Can Men Get Breast Cancer? Symptoms, Statistics to Mark National Breast Cancer Awareness Month

While breast cancer predominantly affects women, men can also be diagnosed with the disease.

Tuesday marked the first day of October, the month designated National Breast Cancer Awareness Month. National Breast Cancer Awareness Month gives people the opportunity to raise awareness about early detection and raise funds for research and support for those who have breast cancer and their families.

During October, organizations and individuals will hold fundraisers, people will wear pink ribbons to show support and share stories of how breast cancer has impacted their lives. Breast cancer, according to the Department of Health and Human Services, is the most common cancer found in women and one in eight women will be diagnosed.

Unlike women, it's rare for men to be diagnosed with breast cancer, although it is possible. An estimated one in a thousand men will be diagnosed with breast cancer, according to the National Breast Cancer Foundation, which accounts for less than one percent of all breast cancer cases. It's more common among older men, according to the Mayo Clinic, but similarly to women, men of all ages can be diagnosed.

Male breast cancer occurs when breast cells divide more rapidly than healthy cells, forming a tumor, but, the Mayo Clinic said it's unclear what causes the cells to divide. However, some men could be more likely to develop breast cancer because they inherit abnormal genes, including BRCA2, from their parents.

can men get breast cancer
EMCOR/Penguin employees, Miss USA 2014 Nia Sanchez, Gilda's Club NYC volunteers and members, tenants of the Alexandria Center for Life Science and more join forces to form a human "Pink Ribbon" to raise breast cancer screening awareness at The Alexandria Center for Life Science on October 7, 2014, in New York City. Although uncommon, men can get breast cancer. Taylor Hill/Getty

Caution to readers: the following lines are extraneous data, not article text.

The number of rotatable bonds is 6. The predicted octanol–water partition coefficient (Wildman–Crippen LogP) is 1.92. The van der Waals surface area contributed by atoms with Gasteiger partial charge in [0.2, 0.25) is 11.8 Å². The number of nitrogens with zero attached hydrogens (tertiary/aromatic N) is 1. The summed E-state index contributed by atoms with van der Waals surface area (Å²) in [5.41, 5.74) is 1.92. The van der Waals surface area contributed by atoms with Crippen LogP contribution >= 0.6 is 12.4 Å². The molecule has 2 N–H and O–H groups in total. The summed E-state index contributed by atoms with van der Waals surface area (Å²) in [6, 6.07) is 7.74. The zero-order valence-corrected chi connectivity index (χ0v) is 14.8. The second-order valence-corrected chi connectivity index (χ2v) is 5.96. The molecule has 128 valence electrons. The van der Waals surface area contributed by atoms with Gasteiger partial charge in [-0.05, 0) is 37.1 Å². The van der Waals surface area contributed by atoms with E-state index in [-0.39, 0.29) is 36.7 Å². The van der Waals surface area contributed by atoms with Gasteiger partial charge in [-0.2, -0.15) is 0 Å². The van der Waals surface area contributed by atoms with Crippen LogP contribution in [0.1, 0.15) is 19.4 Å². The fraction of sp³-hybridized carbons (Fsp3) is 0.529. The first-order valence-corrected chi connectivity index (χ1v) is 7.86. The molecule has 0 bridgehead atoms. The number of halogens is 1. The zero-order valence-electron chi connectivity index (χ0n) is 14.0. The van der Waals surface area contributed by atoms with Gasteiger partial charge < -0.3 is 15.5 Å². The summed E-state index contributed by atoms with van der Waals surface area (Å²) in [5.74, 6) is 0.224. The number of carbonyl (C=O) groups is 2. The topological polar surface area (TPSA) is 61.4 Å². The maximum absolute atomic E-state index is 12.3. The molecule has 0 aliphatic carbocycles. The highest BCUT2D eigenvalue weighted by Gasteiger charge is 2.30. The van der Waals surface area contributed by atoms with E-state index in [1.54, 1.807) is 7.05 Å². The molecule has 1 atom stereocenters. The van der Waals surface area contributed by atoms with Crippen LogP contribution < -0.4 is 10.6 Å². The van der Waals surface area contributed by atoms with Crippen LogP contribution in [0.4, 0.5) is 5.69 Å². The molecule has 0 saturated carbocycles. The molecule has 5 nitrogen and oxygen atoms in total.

As is the case with women, early detection gives men the best chance at being cured and treatment typically involves surgery to remove the breast tissue. Treatments are based on individual situations and could also include chemotherapy and radiation.

Symptoms for breast cancer in men include:

  • A painless lump or thickening in the breast tissue
  • Changes to the skin covering the breast, such as dimpling, puckering, redness or scaling
  • Changes to the nipple, such as redness or scaling, or a nipple that begins to turn inward
  • Discharge from the nipple

In men, there are multiple types of breast cancers, but ductal carcinoma, cancer that begins in the milk ducts, is found in nearly all cases involving men, according to the Mayo Clinic. The other types are lobular carcinoma, which begins in the milk-producing glands, and other, rarer types.

The Mayo Clinic noted that breast cancer in men can go undiagnosed longer than women because lumps are less likely to be felt. If it goes undetected, it can spread in three main ways: growing into nearby areas, through the lymph system and by getting into the blood.